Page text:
Second Thought: Wednesday, August 25, 2004
Divide and Conquer

Why the national Democrats should secede from Texas


Outspoken Democrat and Archer City resident Larry McMurtry proved himself both a progressive and a model of common sense when he decided to executive-produce and adapt Annie Proulx’s Brokeback Mountain, the first big-screen gay cowboy love story in anyone’s memory. The irascible McMurtry obviously understood that homosexuality is much more than a sissy East Coast-West Coast phenomenon that began in the radical ’60s. In that realization, he, um, diverged significantly from most Texas politicians.

My admiration for McMurtry increased with his appearance in Christopher Hitchens’ recent documentary Texas: America Supersized. Hitchens visited the Fort Worth Stockyards, among other state landmarks, in order to pose a serious question: With a loudmouth, sub-literate Texas fundamentalist in the White House (my wording, not Hitchens’), should America be concerned that “Texas values” will become the national model?

During his interview segments, McMurtry disavowed the unreflective, macho, might-makes-right cowboy attitude of which Dubya is so proud. Although national condescension toward Texas is not new, he admitted that the current president has justified recent examples of it. Apparently, McMurtry the native Texan never received the state-pride talking points that infest the editorial pages of Texas’ dailies: He called Bush “the worst president of my lifetime.”

I wish the national Democrats were as direct in their geographic criticisms. With all their flaws, the Dems are still the only major national party to contain a significant, active corps of progressives. (Sorry, Ralph — the eager acceptance of Republican oil money from Houston betrays your anti-corporate mantra.) Almost every issue dear to a bleeding heart — improved public health care, better oversight of publicly traded corporations, reproductive freedom, gay rights, and the sacred split between church and state — is opposed by Texas’ political majority. Texas — and the American South in general — still pushes Democrats to obscure or refashion themselves on issues critical to the party’s base, which includes a few lonely Texas liberals.

Bottom line: The Democratic Party should secede from Texas and maybe from the entire South. By that, I mean stop the pretense that this region somehow represents “the real America” and cut those electoral college and Congressional votes as a loss; I’m convinced the White House can be won and federal legislation can be ratified without them. This, in turn, means Texas influence is not required to staff federal judicial benches, especially the Supreme Court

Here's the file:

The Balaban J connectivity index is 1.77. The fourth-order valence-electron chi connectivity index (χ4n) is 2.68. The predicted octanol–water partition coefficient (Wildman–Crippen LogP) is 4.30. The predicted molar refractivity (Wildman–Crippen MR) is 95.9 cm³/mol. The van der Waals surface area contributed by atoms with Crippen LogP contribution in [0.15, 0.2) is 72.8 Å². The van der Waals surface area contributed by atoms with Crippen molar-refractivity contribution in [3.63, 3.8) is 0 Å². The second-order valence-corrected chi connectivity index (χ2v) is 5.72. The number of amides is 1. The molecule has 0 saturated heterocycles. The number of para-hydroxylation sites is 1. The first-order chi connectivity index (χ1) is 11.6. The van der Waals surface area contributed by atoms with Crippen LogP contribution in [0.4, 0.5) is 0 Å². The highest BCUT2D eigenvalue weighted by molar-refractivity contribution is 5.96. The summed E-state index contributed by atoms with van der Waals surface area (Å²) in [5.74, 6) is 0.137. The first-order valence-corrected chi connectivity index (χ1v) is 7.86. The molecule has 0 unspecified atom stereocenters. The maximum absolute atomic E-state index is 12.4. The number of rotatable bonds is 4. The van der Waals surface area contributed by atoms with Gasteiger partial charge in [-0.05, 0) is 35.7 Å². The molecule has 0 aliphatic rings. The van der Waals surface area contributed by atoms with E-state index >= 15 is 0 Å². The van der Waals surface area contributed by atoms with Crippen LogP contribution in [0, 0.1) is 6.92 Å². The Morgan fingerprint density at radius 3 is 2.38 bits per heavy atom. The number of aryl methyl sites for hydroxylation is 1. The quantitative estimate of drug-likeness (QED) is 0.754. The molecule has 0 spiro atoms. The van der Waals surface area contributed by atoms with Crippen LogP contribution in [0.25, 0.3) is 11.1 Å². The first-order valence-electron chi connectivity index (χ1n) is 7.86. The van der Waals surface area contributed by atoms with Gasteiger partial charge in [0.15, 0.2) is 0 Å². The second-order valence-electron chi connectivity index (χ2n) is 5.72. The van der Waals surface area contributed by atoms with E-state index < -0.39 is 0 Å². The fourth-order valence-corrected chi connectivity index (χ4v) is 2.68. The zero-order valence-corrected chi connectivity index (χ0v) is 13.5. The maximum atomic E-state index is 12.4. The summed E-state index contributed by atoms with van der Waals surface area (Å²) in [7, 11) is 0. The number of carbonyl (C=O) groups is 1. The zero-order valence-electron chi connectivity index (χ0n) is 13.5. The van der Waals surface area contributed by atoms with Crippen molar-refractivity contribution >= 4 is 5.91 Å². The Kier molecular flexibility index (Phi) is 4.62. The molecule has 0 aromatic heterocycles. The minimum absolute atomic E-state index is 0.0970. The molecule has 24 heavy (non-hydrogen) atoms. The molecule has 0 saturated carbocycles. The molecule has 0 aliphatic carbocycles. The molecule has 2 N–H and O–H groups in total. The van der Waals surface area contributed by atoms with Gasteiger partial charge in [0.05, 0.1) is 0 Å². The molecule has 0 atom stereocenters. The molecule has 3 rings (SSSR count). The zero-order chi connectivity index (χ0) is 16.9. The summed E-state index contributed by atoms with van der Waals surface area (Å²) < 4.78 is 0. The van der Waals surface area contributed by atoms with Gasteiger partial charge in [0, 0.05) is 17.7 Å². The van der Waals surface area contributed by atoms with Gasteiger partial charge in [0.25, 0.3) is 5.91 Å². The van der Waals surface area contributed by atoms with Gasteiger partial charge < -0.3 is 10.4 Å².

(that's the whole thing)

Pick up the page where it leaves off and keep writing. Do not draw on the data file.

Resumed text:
On practical matters, the Democrats’ secession has already begun. The Boston Globe ran an article during the Dems’ national convention about the inevitably neglected Texas delegates: They got the worst Fleet Center seats, the most inconvenient lodging, the crappiest speakers at their breakfast meetings, etc. You’re not likely to see Kerry spend much campaign time down here, except for extremely private fundraising stops.

Who can blame them for diverting campaign energy and cash away from the state? Texas Democrats running for office in 2004 want to be photographed with John Kerry about as passionately as Ken Lay wants Gloria Allred to head his criminal defense. Susan Scweker, chair of the Democrats’ Southern Caucus in Boston, admitted as much in a recent Associated Press story. There is a serious disconnect when politicians have to hide their own party’s national nominees because the Clampetts in their home state might notice.

When John Kerry mumbled during the primaries about writing off the South, conservatives pounced with the “Massachusetts liberal” label. Don’t just mumble about secession; make it a plank in the next convention platform. The split would be official, and Democrats could stop pandering to the folks who elected Tom Delay and John Cornyn. There’s a grating whininess to Texas’ demand for political attention. Northern, Midwestern, and coastal states have been happy to vote for presidents with Southern accents, whereas Southern pundits always crow about how no modern presidential campaign (Nixon-Agnew notwithstanding) can succeed without a Southerner on the ticket. In effect, this means conservatives down here want to be recognized even by candidates they have no intention of helping elect. The Dems genuflected and made the blatantly cosmetic VP choice of John Edwards, who was clearly less qualified than either Gephardt or — horrors! — Hillary Clinton. The Democrats dumbed down their presidential ticket to flatter a region that, were it not for LBJ’s strong-arming and those nasty activist federal judges in the ’60s, would likely still have Jim Crow Laws.

Lone Star cuss Larry McMurtry offers guidance by example. He’s enjoyed a lucrative literary career by nuancing the Texas mind from small-town poor (The Last Picture Show) to Houston society (Terms of Endearment). He has no problem appreciating the Texas sinner at the same time he decries the political sins. Similarly, if there’s any hope for success with America’s democratic experiment, the national Democrats should renounce the majority values of this state. Here’s a suggested motto: “Love the Texan, Hate the Bullshit.” l

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